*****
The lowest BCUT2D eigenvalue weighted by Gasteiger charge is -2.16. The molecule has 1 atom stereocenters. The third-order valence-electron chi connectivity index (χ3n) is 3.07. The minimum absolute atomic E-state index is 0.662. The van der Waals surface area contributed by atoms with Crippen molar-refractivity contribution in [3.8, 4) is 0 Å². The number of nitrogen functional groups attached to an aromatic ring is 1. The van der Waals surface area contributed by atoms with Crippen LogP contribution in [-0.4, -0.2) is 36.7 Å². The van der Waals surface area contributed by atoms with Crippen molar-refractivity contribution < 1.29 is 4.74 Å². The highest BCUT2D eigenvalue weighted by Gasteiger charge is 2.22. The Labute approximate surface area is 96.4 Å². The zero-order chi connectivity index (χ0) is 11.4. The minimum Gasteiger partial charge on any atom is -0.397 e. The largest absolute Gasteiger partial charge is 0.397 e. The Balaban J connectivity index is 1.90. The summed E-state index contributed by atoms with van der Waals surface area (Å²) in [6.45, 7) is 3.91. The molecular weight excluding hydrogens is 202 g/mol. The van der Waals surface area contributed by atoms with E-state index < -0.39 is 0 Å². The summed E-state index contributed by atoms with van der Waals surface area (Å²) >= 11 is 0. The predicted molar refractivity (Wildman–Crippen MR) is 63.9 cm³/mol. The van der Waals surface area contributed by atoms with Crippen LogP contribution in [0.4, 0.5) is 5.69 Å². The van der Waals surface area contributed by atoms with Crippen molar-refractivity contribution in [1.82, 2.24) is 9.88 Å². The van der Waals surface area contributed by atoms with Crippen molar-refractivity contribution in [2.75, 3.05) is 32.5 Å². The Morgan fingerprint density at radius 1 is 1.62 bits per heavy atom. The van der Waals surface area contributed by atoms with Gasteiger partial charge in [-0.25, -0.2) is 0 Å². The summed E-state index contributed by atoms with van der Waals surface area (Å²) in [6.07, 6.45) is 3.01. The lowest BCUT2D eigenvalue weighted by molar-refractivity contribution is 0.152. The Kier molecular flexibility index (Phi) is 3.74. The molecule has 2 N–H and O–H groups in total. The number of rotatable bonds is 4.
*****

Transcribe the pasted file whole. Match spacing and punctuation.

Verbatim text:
The lowest BCUT2D eigenvalue weighted by Gasteiger charge is -2.16. The molecule has 1 atom stereocenters. The third-order valence-electron chi connectivity index (χ3n) is 3.07. The minimum absolute atomic E-state index is 0.662. The van der Waals surface area contributed by atoms with Crippen molar-refractivity contribution in [3.8, 4) is 0 Å². The number of nitrogen functional groups attached to an aromatic ring is 1. The van der Waals surface area contributed by atoms with Crippen LogP contribution in [-0.4, -0.2) is 36.7 Å². The van der Waals surface area contributed by atoms with Crippen molar-refractivity contribution < 1.29 is 4.74 Å². The highest BCUT2D eigenvalue weighted by Gasteiger charge is 2.22. The Labute approximate surface area is 96.4 Å². The zero-order chi connectivity index (χ0) is 11.4. The minimum Gasteiger partial charge on any atom is -0.397 e. The largest absolute Gasteiger partial charge is 0.397 e. The Balaban J connectivity index is 1.90. The summed E-state index contributed by atoms with van der Waals surface area (Å²) in [6.45, 7) is 3.91. The molecular weight excluding hydrogens is 202 g/mol. The van der Waals surface area contributed by atoms with E-state index < -0.39 is 0 Å². The summed E-state index contributed by atoms with van der Waals surface area (Å²) >= 11 is 0. The predicted molar refractivity (Wildman–Crippen MR) is 63.9 cm³/mol. The van der Waals surface area contributed by atoms with Crippen LogP contribution in [0.4, 0.5) is 5.69 Å². The van der Waals surface area contributed by atoms with Crippen molar-refractivity contribution in [1.82, 2.24) is 9.88 Å². The van der Waals surface area contributed by atoms with Crippen molar-refractivity contribution in [2.75, 3.05) is 32.5 Å². The Morgan fingerprint density at radius 1 is 1.62 bits per heavy atom. The van der Waals surface area contributed by atoms with Gasteiger partial charge in [-0.25, -0.2) is 0 Å². The summed E-state index contributed by atoms with van der Waals surface area (Å²) in [6.07, 6.45) is 3.01. The lowest BCUT2D eigenvalue weighted by molar-refractivity contribution is 0.152. The Kier molecular flexibility index (Phi) is 3.74. The molecule has 2 N–H and O–H groups in total. The number of rotatable bonds is 4.